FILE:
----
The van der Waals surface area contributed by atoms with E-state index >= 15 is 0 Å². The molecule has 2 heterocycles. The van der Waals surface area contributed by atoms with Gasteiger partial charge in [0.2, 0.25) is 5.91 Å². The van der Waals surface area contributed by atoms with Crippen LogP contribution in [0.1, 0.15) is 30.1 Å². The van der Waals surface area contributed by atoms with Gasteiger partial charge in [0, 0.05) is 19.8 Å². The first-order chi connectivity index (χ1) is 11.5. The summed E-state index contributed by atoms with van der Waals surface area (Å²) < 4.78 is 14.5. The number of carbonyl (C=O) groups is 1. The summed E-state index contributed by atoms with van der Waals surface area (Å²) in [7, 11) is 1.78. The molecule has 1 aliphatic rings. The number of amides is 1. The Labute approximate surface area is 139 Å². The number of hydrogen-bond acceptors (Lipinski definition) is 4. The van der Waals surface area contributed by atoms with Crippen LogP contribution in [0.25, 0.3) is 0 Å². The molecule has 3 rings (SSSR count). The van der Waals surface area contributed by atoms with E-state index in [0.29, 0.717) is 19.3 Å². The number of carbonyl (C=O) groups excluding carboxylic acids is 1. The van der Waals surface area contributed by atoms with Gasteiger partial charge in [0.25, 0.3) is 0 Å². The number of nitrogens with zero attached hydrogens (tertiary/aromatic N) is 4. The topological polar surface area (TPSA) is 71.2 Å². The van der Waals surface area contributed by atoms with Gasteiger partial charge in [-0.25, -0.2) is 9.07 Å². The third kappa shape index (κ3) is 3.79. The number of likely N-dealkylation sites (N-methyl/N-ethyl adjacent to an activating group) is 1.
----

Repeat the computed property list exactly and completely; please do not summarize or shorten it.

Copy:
The van der Waals surface area contributed by atoms with E-state index >= 15 is 0 Å². The molecule has 2 heterocycles. The van der Waals surface area contributed by atoms with Gasteiger partial charge in [0.2, 0.25) is 5.91 Å². The van der Waals surface area contributed by atoms with Crippen LogP contribution in [0.1, 0.15) is 30.1 Å². The van der Waals surface area contributed by atoms with Gasteiger partial charge in [0, 0.05) is 19.8 Å². The first-order chi connectivity index (χ1) is 11.5. The summed E-state index contributed by atoms with van der Waals surface area (Å²) < 4.78 is 14.5. The number of carbonyl (C=O) groups is 1. The summed E-state index contributed by atoms with van der Waals surface area (Å²) in [7, 11) is 1.78. The molecule has 1 aliphatic rings. The number of amides is 1. The Labute approximate surface area is 139 Å². The number of hydrogen-bond acceptors (Lipinski definition) is 4. The van der Waals surface area contributed by atoms with Crippen LogP contribution in [0.25, 0.3) is 0 Å². The molecule has 3 rings (SSSR count). The van der Waals surface area contributed by atoms with E-state index in [0.29, 0.717) is 19.3 Å². The number of carbonyl (C=O) groups excluding carboxylic acids is 1. The van der Waals surface area contributed by atoms with Gasteiger partial charge in [0.25, 0.3) is 0 Å². The number of nitrogens with zero attached hydrogens (tertiary/aromatic N) is 4. The topological polar surface area (TPSA) is 71.2 Å². The van der Waals surface area contributed by atoms with Gasteiger partial charge in [-0.25, -0.2) is 9.07 Å². The third kappa shape index (κ3) is 3.79. The number of likely N-dealkylation sites (N-methyl/N-ethyl adjacent to an activating group) is 1.